This walk felt so much more comfortable than the previous, so it almost felt easy. It was still about 12 miles (19 km). As you walk alongside the A82 for a while, you really get a sense of the scale of the mountains that we have so often driven past on the road below, but at a slower pace, it certainly changes your perspective. There were a number of interesting tunnels and crossings, at one point I found myself crawling through a sheep tunnel…
This part of Scotland we have driven a fair bit over the years, so it really was a wonderful feeling seeing it from above and taking in the incredible views.
As this was such a ‘short’ walk, I arrived into Tyndrum and the By the Way Campsite about 4pm, with hours before sunset to actually enjoy the village and pay a visit to the iconic Green Welly Stop for supplies. That evening dinner was at the Real Food Cafe on the high street of Tyndrum, which serves up a really nice fish and chips. We’ve been for dinner and even just coffee and cakes over the years and well worth a visit.
Day 4 Tyndrum, By the Way Campsite to Glen Coe, Kingshouse
It was another very chilly night under a clear sky, with a very wet tent from the humidity in the morning, but a warm shower and coffee made it all better.
This day was another long day at around 19 miles (31 km), but with better terrain than the banks of Loch Lomond and still very enjoyable. A nice and reasonably easy walk to Bridge of Orchy Hotel, where I had actually stayed a few years earlier (Link). Here was a small free drinking water tap at the side of the hotel by the main road, these are always welcome.
After a wee pit stop beside the bridge on the banks of River Orchy, it was onwards and up the next hill, which was a little longer than I had expected. Lunch was enjoyed at the top, with the view towards Loch Tulla and the path on the other side where I would be going next. This was also a great spot for drying the tent after the previous evening’s cold and humid weather.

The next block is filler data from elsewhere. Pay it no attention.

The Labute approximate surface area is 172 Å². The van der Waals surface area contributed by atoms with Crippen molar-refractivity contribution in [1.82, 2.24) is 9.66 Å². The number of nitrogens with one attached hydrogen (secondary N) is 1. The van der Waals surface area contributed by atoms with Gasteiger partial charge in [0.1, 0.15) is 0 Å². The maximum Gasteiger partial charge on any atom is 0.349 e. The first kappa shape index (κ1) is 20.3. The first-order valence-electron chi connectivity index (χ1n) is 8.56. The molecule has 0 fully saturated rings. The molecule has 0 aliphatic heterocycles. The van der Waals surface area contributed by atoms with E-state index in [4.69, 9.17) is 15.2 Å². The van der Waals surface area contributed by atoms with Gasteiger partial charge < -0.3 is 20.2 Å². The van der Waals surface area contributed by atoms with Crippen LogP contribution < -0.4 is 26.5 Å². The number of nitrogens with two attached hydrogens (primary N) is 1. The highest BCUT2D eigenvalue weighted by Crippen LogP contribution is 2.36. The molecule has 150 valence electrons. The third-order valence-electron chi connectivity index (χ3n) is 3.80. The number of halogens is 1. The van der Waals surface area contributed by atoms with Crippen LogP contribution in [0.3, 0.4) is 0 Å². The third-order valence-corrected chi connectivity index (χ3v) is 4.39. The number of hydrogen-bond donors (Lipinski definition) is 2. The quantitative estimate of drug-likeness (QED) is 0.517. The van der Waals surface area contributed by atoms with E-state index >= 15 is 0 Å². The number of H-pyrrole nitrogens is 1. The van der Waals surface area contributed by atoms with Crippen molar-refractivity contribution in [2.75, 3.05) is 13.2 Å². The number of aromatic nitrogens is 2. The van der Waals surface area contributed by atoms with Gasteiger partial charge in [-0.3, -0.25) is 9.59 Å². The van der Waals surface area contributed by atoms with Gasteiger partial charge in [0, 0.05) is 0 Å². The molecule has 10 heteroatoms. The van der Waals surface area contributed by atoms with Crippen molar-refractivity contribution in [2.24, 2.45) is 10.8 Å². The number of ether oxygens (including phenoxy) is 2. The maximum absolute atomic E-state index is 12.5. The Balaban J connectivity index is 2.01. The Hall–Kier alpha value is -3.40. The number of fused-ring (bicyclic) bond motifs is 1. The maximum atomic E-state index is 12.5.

At the bottom of the hill I was almost out of water, but thankfully the Inveroran Hotel had a free drinking water station. Due to covid they did not allow non residents to use their facilities, I assume they do during usual circumstances, but worth checking.
From there it was onto the old military road, Telford’s Parliamentary Road, which is pretty hard going due to the surface under your feet. But the walk is otherwise spectacular as you make your way onto the edge of Rannoch Moor, which is definitely one of the more remote parts of the walk.
While walking along the road I spotted a lone glider hanging in the skies above over the hills, beautiful and peaceful looking. During one of my stops I had a very nice ’cap’ shower from the stream, putting water in my waterproof cap and pouring it over my head and back, freezing cold, but GREAT!
I eventually got to the side of the Glen Coe mountains and this was just as the sun was setting over the hills, such as the iconic Buachaille Etive Mor and what a sight! As I approached the refurbished Kingshouse Hotel and campsite it looked busy, so I decided to pitch my tent about half mile from the hotel. What came as a nice surprise was the new shower and toilet facilities they now offer, definitely a welcoming sight.